Aaron Anderson: So the venture world’s always a little zany, I suppose. You know, I don’t want to speak for everybody, but I have a few thoughts and shoot, I’d love you to tell me where I’m wrong yourself, Alan. So I’m thrilled that at impact that we are seed stage investors for a few different reasons. But one of the really important ones is being able to add value, build out companies at this early stage where valuations are not insane. Because in my mind, the valuation at an early stage is often just dictated by the negotiation. You know, what kind of capital are we able to give? And what kind of equity percentage do we need in return and, and how many other offers does the startup that we’re talking to have? But you’re seeing today, I think a world in which there’s just a lot of capital, especially in the later stage venture just hundreds of millions and billions of dollars floating around? And I think there’s a problem with that in a few ways. So first off, that allows these, you know, what were startups, I don’t even know if you can come startups anymore to continue to raise capital later on. And it therefore doesn’t necessarily demand the discipline that a public company is required to have. So you know, you talked about We Work in some of the disaster there with the with the CEO and some of the mismanagement. When you still control the company internally, as opposed to being you know, or as opposed to the scrutiny of the public markets, some of that can happen. But when you also have so much money to invest, and you still expect to return, of course, that’s going to inflate valuations, if I’m putting half a billion dollars into a company, I, I still need to get an equity percentage back. And I need an exit commensurate with that kind of kind of investment. And I think that’s why I’ve seen some of these valuations just inflate is because we have money, we need to put it to work somehow, we want to do it in the venture world. And that props up and pushes up valuations to crazy, crazy heights. But it’s why I think the really early stage investing is exciting and vitally important, because that’s where we see hundreds of deals and opportunities. We try to build up these companies early on, give them the discipline they need and, and still be able to get an exit without necessarily having to be a unicorn 10 times over.


Alan Olsen: There is a lot of statistics out there that say in the first couple of years there are more companies failing than succeeding that are getting funded. In your opinion, why do some companies succeed while others fail?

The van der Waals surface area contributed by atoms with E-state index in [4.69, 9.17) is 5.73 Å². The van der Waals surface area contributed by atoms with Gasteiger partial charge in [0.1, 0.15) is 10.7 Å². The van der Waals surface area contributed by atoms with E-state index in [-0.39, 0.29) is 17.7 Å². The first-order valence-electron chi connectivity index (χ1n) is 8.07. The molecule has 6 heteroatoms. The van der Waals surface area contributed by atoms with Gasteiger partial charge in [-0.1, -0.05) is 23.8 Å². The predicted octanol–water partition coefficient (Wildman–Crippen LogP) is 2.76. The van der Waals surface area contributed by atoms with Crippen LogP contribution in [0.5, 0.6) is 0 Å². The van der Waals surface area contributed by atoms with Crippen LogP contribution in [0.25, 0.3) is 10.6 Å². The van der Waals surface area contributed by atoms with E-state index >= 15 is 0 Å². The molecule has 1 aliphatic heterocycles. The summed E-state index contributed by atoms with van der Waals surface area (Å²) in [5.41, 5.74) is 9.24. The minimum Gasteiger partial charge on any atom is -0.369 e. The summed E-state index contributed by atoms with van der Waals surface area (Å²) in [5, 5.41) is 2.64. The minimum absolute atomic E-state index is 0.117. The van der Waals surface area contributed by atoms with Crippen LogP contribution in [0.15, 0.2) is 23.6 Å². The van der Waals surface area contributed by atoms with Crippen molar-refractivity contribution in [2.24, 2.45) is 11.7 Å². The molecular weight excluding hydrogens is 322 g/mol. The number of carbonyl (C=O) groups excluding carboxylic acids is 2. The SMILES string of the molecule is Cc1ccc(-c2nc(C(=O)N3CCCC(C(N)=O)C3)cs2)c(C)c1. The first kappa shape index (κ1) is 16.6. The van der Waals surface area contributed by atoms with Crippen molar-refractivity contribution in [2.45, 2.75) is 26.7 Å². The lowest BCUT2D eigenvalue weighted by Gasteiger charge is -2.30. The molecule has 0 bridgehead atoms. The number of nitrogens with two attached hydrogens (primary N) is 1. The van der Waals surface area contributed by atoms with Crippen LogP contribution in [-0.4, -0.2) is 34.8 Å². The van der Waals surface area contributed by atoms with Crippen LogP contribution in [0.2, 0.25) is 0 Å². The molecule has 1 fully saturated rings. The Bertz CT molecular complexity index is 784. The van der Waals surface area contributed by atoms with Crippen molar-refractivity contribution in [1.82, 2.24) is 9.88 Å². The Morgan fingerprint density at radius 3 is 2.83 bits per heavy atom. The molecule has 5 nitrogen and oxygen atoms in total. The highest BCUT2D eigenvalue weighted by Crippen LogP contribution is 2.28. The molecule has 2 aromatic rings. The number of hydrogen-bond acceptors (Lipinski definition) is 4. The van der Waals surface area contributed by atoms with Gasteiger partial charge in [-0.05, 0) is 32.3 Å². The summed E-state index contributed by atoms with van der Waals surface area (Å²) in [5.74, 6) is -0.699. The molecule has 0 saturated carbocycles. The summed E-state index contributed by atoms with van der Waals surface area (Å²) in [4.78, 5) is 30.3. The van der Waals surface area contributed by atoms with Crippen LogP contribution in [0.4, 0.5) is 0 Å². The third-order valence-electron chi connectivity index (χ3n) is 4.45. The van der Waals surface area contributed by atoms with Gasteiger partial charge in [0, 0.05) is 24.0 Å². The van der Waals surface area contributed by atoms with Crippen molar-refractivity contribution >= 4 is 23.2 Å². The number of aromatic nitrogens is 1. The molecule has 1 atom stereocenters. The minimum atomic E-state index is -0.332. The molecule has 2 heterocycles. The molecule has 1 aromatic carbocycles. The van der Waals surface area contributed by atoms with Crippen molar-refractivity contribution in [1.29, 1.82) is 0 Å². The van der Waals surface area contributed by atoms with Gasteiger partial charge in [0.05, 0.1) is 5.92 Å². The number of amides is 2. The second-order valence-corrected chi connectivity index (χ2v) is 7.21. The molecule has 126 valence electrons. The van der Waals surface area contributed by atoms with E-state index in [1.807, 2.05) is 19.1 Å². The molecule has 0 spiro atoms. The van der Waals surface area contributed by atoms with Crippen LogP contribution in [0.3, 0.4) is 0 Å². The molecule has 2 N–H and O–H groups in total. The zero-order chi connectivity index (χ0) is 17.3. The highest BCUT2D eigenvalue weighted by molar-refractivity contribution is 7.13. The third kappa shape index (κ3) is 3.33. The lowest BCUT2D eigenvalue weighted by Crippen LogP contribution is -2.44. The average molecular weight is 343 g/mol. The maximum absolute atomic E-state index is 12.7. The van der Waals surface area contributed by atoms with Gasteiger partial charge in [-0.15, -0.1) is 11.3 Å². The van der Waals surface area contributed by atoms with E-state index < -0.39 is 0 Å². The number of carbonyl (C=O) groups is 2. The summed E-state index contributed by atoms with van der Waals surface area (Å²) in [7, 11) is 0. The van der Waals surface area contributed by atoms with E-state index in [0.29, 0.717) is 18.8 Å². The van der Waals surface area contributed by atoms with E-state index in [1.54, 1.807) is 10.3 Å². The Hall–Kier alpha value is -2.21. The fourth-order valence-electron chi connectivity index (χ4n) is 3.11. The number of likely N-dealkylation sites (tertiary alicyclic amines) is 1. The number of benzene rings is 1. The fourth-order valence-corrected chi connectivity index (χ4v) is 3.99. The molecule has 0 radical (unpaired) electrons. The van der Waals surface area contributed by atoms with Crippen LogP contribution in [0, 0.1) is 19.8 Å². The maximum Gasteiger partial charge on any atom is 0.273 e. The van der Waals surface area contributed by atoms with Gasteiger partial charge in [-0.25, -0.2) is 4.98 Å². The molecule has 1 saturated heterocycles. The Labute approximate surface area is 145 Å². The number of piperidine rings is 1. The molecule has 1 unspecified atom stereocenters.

Aaron Anderson: There’s a million reasons and each deal is going to be different. But a few thoughts come to mind. I mean, we deliberately build a portfolio of investments because it’s really hard to pick who the winner is going to be. It’s easy to separate a good company from a bad one. But it can be really hard to separate a good one from a great one. And so we build portfolios deliberately, with that idea in mind, we don’t know who of our portfolio is going to be the superstar, but we know one of them will be. That’s just smart investing. But there’s a few problems I often see with the startups we work with, and one is product market fit. At the very earliest stages of investing, you know, the startup you’re investing in, in many ways is a hypothesis, and they’re trying to test it, you know, we’ve identified a problem, we’re building a solution, we need to prove to us into the world that, that our customers want the product we’re building, and sometimes they’re just unable to do it. Oftentimes, it’s because you think you know what the customer wants, without actually listening to them. That’s a huge problem. but sometimes it just doesn’t work. team dynamics also become huge. A professor of mine, a mentor at Harvard named Noam Wasserman wrote a book called Founder’s Dilemmas. And I love the different examples he gives of some of the conflicts founders face and these teams. In investment, a startup is not that often compared to marriage, you know, and sometimes, frankly, those investments last longer than marriages do. You know, God forbid, but the point being that, you know, if you’re going to be getting into bed with somebody like this, you need to be able to work well together and get through the highs and the lows, and the good and the bad. And sometimes teams just don’t have the ability to do that. So that’s why team is so important to me as an investment consideration is because everything else can look good. But the team can blow up the whole effort.